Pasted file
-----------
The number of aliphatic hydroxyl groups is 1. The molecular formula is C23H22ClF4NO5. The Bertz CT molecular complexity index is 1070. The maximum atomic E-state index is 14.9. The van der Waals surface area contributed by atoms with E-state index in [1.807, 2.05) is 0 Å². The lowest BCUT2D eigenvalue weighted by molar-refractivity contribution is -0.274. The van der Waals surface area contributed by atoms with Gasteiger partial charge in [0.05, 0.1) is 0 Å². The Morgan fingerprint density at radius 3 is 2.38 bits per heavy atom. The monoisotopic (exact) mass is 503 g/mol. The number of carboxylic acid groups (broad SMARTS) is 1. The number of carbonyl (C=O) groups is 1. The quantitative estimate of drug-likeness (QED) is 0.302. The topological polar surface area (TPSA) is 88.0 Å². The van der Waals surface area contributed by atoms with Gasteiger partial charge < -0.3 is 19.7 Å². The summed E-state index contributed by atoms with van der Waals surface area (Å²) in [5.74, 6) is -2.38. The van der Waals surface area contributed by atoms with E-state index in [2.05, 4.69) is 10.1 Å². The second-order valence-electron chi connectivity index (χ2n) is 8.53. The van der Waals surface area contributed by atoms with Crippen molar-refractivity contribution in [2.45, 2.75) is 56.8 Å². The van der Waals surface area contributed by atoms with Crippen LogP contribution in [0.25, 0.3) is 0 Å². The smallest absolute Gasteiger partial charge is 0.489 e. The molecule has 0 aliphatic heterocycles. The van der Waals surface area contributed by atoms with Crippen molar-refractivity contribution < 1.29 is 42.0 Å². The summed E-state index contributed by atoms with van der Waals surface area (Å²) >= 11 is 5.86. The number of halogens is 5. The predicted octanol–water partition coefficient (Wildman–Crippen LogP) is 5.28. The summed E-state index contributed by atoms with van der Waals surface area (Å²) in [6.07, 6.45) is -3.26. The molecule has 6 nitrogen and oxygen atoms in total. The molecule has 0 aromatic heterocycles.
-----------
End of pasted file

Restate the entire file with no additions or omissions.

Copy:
The number of aliphatic hydroxyl groups is 1. The molecular formula is C23H22ClF4NO5. The Bertz CT molecular complexity index is 1070. The maximum atomic E-state index is 14.9. The van der Waals surface area contributed by atoms with E-state index in [1.807, 2.05) is 0 Å². The lowest BCUT2D eigenvalue weighted by molar-refractivity contribution is -0.274. The van der Waals surface area contributed by atoms with Gasteiger partial charge in [0.05, 0.1) is 0 Å². The Morgan fingerprint density at radius 3 is 2.38 bits per heavy atom. The monoisotopic (exact) mass is 503 g/mol. The number of carboxylic acid groups (broad SMARTS) is 1. The number of carbonyl (C=O) groups is 1. The quantitative estimate of drug-likeness (QED) is 0.302. The topological polar surface area (TPSA) is 88.0 Å². The van der Waals surface area contributed by atoms with Gasteiger partial charge < -0.3 is 19.7 Å². The summed E-state index contributed by atoms with van der Waals surface area (Å²) in [5.74, 6) is -2.38. The van der Waals surface area contributed by atoms with E-state index in [2.05, 4.69) is 10.1 Å². The second-order valence-electron chi connectivity index (χ2n) is 8.53. The van der Waals surface area contributed by atoms with Crippen molar-refractivity contribution in [2.45, 2.75) is 56.8 Å². The van der Waals surface area contributed by atoms with Crippen LogP contribution in [0.25, 0.3) is 0 Å². The smallest absolute Gasteiger partial charge is 0.489 e. The molecule has 0 aliphatic heterocycles. The van der Waals surface area contributed by atoms with Crippen molar-refractivity contribution < 1.29 is 42.0 Å². The summed E-state index contributed by atoms with van der Waals surface area (Å²) >= 11 is 5.86. The number of halogens is 5. The predicted octanol–water partition coefficient (Wildman–Crippen LogP) is 5.28. The summed E-state index contributed by atoms with van der Waals surface area (Å²) in [6.07, 6.45) is -3.26. The molecule has 6 nitrogen and oxygen atoms in total. The molecule has 0 aromatic heterocycles.